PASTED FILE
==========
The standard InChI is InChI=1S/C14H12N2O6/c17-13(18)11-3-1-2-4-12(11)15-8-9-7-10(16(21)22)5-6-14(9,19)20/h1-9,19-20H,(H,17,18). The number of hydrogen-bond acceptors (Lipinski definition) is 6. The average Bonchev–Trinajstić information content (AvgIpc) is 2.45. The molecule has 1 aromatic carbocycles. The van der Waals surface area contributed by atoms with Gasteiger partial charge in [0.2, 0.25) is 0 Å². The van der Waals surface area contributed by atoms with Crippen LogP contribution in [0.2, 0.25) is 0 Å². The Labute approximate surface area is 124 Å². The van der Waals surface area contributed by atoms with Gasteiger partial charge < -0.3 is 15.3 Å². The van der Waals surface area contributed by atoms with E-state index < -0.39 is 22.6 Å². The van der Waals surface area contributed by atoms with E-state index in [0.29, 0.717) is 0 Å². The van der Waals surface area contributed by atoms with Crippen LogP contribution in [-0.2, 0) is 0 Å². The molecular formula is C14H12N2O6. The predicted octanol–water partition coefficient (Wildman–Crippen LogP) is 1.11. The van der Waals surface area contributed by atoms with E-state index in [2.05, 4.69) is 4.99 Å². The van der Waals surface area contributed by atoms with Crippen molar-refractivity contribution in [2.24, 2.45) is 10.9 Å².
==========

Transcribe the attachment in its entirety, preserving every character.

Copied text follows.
The standard InChI is InChI=1S/C14H12N2O6/c17-13(18)11-3-1-2-4-12(11)15-8-9-7-10(16(21)22)5-6-14(9,19)20/h1-9,19-20H,(H,17,18). The number of hydrogen-bond acceptors (Lipinski definition) is 6. The average Bonchev–Trinajstić information content (AvgIpc) is 2.45. The molecule has 1 aromatic carbocycles. The van der Waals surface area contributed by atoms with Gasteiger partial charge in [0.2, 0.25) is 0 Å². The van der Waals surface area contributed by atoms with Crippen LogP contribution in [0.2, 0.25) is 0 Å². The Labute approximate surface area is 124 Å². The van der Waals surface area contributed by atoms with Gasteiger partial charge < -0.3 is 15.3 Å². The van der Waals surface area contributed by atoms with E-state index < -0.39 is 22.6 Å². The van der Waals surface area contributed by atoms with E-state index in [0.29, 0.717) is 0 Å². The van der Waals surface area contributed by atoms with Crippen LogP contribution in [-0.2, 0) is 0 Å². The molecular formula is C14H12N2O6. The predicted octanol–water partition coefficient (Wildman–Crippen LogP) is 1.11. The van der Waals surface area contributed by atoms with E-state index in [2.05, 4.69) is 4.99 Å². The van der Waals surface area contributed by atoms with Crippen molar-refractivity contribution in [2.24, 2.45) is 10.9 Å².